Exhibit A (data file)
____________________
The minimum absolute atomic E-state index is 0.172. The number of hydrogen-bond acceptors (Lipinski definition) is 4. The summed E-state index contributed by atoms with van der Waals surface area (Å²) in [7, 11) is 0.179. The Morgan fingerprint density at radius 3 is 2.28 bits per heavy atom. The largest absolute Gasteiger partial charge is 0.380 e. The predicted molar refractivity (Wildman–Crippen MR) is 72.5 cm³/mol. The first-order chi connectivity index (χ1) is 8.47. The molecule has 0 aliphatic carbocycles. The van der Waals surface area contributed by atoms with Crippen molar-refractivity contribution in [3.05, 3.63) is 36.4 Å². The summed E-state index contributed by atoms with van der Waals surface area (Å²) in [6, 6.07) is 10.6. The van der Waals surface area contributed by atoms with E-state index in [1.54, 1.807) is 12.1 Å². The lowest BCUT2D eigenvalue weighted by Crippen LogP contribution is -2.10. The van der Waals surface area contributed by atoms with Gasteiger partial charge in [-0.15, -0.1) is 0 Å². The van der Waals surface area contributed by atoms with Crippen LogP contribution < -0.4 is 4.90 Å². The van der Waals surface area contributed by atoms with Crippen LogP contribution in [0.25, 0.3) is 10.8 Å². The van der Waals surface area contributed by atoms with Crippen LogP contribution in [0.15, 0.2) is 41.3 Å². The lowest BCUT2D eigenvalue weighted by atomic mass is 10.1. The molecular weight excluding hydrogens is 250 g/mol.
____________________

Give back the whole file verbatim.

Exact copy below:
The minimum absolute atomic E-state index is 0.172. The number of hydrogen-bond acceptors (Lipinski definition) is 4. The summed E-state index contributed by atoms with van der Waals surface area (Å²) in [7, 11) is 0.179. The Morgan fingerprint density at radius 3 is 2.28 bits per heavy atom. The largest absolute Gasteiger partial charge is 0.380 e. The predicted molar refractivity (Wildman–Crippen MR) is 72.5 cm³/mol. The first-order chi connectivity index (χ1) is 8.47. The molecule has 0 aliphatic carbocycles. The van der Waals surface area contributed by atoms with Crippen molar-refractivity contribution in [3.05, 3.63) is 36.4 Å². The summed E-state index contributed by atoms with van der Waals surface area (Å²) in [6, 6.07) is 10.6. The van der Waals surface area contributed by atoms with E-state index in [1.54, 1.807) is 12.1 Å². The lowest BCUT2D eigenvalue weighted by Crippen LogP contribution is -2.10. The van der Waals surface area contributed by atoms with Gasteiger partial charge in [-0.15, -0.1) is 0 Å². The van der Waals surface area contributed by atoms with Crippen LogP contribution < -0.4 is 4.90 Å². The van der Waals surface area contributed by atoms with Crippen LogP contribution in [0.25, 0.3) is 10.8 Å². The van der Waals surface area contributed by atoms with Crippen LogP contribution in [0.15, 0.2) is 41.3 Å². The lowest BCUT2D eigenvalue weighted by atomic mass is 10.1. The molecular weight excluding hydrogens is 250 g/mol.